"We built over 100 miles in only 90 days," explains James Bonk. Bonk was a consultant and manager among the team of companies who in 2006-2008 built and extended much of the border wall that already exists today along the USA's southern border with Mexico, in the Goldwater and Yuma sectors. The prime contractor was Boeing, but there were many subcontractors. More recently, Bonk has been involved in planning border walls in Spain and in Israel. He has worked with a variety of major companies and different engineering designs for fences and barriers.
Actual experience in building miles of border wall argues for a so-called Bollard wall or fence, or the design of vertical steel rods or "slats" (perhaps some other metal, but metal) promoted by Trump more recently. ("Bollards are upright steel posts mounted in or alongside roads and parking lots to control, direct, or obstruct vehicular traffic or impact," says the Long Fence Co.)
James Bonk came to speak at the Northern Virginia Tea Party, skeptical of discussions about Trump's border wall being solid concrete slabs. From his years of experience, transporting giant concrete slabs to the middle of nowhere would be expensive and inefficient. He has worked on concrete wall projects but would not recommend that design on the wilderness frontier. Mixing and pouring concrete slabs on site in the middle of nowhere would be difficult. Logistics and transport of components are an important part of any such project.
Opponents of a border wall keep saying we must listen to experts. Along with border patrol agents on duty, those experts include those like James Bonk, who have actually built the parts of the border wall we have now. But those experts and border patrol agents on site are calling for a metal wall of vertical pipes or slats they can see through, which is exactly what Trump is now promoting.
James Bonk is concerned that bureaucrats a decade ago sabotaged and undermined the project with "designed to fail" illogical requirements and that ideas being discussed today are similarly aimed at intentionally failing in the project. The wall-building project abruptly stopped when Barack Obama became president. Nevertheless, despite the hindrances, they successfully built hundreds of miles.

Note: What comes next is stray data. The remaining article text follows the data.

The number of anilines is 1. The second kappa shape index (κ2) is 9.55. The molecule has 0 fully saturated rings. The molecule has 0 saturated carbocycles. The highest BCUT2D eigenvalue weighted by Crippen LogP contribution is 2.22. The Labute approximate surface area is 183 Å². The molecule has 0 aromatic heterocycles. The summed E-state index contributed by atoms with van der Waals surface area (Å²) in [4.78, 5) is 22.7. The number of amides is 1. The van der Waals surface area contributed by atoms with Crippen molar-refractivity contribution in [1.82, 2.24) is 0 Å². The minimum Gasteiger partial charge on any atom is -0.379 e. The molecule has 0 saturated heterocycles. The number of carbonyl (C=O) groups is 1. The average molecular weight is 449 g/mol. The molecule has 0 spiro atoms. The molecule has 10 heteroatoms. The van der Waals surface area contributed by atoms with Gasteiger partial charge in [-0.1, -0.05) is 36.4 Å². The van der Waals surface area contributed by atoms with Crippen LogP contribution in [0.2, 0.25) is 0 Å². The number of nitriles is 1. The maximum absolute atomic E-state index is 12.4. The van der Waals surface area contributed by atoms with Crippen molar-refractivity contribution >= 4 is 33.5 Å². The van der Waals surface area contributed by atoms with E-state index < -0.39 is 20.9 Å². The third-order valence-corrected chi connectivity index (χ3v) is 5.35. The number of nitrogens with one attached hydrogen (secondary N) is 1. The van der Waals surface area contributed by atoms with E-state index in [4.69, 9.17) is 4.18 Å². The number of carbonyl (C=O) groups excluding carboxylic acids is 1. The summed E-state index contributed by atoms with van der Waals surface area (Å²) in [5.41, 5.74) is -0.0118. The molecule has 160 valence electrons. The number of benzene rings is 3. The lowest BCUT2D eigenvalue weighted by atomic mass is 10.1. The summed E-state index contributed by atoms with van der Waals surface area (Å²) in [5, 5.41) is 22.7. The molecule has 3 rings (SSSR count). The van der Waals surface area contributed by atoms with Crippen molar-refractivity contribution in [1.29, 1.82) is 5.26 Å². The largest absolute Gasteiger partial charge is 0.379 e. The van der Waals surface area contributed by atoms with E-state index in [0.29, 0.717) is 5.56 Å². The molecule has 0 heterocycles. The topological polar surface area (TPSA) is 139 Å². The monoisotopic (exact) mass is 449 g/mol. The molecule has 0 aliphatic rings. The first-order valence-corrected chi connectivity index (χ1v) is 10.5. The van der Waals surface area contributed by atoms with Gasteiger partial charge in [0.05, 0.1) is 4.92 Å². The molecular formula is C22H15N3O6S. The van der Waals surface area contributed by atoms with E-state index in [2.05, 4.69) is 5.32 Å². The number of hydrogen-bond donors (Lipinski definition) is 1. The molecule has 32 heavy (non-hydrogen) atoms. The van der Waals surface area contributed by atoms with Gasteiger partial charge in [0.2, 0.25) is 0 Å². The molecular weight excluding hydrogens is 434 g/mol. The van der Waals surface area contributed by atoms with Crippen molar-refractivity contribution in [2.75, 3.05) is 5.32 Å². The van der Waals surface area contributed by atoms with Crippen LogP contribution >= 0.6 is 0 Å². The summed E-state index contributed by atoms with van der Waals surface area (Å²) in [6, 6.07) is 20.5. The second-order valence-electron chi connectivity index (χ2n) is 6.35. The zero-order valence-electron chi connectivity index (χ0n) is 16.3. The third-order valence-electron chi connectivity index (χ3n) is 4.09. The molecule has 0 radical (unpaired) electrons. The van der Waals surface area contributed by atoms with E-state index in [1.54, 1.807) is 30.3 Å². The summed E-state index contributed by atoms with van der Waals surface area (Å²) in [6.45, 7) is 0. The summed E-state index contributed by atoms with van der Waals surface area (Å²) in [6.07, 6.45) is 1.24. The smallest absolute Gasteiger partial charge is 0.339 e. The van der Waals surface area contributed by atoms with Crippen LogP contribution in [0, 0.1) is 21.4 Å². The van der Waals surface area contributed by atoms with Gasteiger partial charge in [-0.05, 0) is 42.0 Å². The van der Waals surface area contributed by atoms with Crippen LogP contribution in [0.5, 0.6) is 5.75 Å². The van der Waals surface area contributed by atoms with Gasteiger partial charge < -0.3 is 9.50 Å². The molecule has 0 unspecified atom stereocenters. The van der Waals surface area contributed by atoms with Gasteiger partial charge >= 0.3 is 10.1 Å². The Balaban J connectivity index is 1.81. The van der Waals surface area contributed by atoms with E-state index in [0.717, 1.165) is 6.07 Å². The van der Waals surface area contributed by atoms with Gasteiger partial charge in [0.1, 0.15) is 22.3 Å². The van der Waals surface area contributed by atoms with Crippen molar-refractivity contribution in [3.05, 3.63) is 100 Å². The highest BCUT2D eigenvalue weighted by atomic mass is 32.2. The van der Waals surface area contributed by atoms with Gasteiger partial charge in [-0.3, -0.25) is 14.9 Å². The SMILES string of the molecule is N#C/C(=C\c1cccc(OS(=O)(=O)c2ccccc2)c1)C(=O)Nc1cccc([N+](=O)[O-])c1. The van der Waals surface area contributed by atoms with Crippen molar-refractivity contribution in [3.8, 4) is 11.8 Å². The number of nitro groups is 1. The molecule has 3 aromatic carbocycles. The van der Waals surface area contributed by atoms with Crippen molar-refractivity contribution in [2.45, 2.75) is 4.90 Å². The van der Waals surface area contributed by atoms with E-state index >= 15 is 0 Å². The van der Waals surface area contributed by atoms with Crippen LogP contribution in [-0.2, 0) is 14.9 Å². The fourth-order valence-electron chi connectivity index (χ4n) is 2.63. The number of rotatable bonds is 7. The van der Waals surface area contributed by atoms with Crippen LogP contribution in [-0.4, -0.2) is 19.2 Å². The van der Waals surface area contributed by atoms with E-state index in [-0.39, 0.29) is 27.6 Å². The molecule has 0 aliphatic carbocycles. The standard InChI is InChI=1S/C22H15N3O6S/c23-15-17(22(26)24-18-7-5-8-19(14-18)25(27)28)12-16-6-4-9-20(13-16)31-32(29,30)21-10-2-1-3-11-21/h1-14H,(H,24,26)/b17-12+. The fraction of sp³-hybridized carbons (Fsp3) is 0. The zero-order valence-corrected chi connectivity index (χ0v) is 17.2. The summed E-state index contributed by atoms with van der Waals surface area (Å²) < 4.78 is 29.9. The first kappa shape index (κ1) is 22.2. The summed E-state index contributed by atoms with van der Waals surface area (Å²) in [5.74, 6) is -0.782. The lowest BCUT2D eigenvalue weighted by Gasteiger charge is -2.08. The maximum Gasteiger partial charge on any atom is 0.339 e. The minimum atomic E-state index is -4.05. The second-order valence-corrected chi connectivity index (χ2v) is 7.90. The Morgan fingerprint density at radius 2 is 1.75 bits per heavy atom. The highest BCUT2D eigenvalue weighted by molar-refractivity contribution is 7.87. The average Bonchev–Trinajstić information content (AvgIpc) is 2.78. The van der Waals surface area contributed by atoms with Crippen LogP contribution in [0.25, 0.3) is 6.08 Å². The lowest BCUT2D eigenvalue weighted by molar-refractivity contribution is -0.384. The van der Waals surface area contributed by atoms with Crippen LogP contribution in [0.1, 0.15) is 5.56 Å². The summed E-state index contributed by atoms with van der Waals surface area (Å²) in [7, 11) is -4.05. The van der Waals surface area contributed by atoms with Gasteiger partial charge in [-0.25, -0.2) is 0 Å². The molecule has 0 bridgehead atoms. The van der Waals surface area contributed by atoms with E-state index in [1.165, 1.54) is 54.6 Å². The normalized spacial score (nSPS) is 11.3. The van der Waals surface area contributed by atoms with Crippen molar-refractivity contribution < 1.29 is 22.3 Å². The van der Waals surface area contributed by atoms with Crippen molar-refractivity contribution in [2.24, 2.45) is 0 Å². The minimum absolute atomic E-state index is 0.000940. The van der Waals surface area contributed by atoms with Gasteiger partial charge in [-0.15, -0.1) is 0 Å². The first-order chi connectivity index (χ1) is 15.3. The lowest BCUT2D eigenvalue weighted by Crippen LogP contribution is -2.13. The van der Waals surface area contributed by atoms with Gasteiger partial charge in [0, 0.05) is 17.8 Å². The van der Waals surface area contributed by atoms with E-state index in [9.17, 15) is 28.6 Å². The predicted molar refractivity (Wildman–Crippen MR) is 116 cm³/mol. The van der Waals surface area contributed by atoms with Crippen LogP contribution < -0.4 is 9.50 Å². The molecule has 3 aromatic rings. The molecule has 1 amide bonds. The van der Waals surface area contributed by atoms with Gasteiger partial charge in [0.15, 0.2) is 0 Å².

This author asked James Bonk about the problems of building in or near the Rio Grande in the flood plains along the border of Texas. Not even remotely a problem was among the lessons learned from experience. A concrete foundation would not need to be laid in the lowlands.
One of the best techniques would be to dig a trench and then bury a steel "footer" deep into the ground. The metal plate serving as the buried foundation would have legs or wings out to each side to make the wall stay upright. The vertical slats or pipes forming the actual fence or wall would then be welded or bolted into the footer. A second level of footer may be added with side legs or wings just beneath the ground level. Then the entire footer is buried.
Another design involves massive metal bases seated into the ground by pile-drivers. Each such base attaches to one large vertical pipe or a section of vertical fence.
This design will allow flood waters to freely flow through the openings without obstruction. Strong winds would flow through easily. Irrigation channels or pipes can be installed through the fence to bring water from the river to farmers and ranchers.
Trump's new sections would be probably be 30 to 40 feet, rather than the 12-foot-high sections constructed in 2007-2009. Bonk emphasizes that teams then were prohibited from building a high wall out of fear that trespassers would climb over and then fall. In the past, bureaucrats did not want a fence that would actually work.
Solar panels mounted on the ground on the north side of the access road along the fence would power motion sensors or movement differential radar mounted up on the top of the fence, triggering radio alerts back to Customs and Border Patrol; lights; video cameras; and loud-speaker-recorded warnings of potential injury if climbing the fence is attempted. If anyone tries to damage the fence, the video recordings would get him put in jail with felony convictions, not released into U.S. society. A win.
Recall that it is already the law of the land that a border wall shall be built along the "entire" United States' southern border. In late 2006, Congress enacted and President George W. Bush signed into law the Secure Fence Act of 2006.
The wording of the act is not about a "fence," but about any kind of barrier customized to the particular terrain in each location to the extent necessary to "the prevention of all unlawful entries into the United States, including entries by terrorists, other unlawful aliens, instruments of terrorism, narcotics, and other contraband." That is "all" — as in "all." So the Secure Fence Act of 2006 requires building "whatever it takes" — not a "fence" per se. And it requires operational control of the "entire" border of the United States.
The Secure Fence Act of 2006 was never fully implemented because Congress did not appropriate the funds to pay for a barrier along the entire border. Because the project is already a construction project "authorized" by Congress, the only remaining question is to supply the funding needed through appropriations by Congress or by Trump repurposing funds from other budgetary line items and applying those funds to finishing the border wall.
In 2007, Sen. Kay Bailey Hutchison (R-Texas) led passage of an amendment that did not actually change much. The amendment clarified that the secretary of homeland security has discretion to determine the type of wall or barrier appropriate for each location along the border. That means that if Trump's DHS secretary determines that an extensive wall of vertical slats 100 feet high is necessary, the Secretary's determination becomes the absolute law of the land.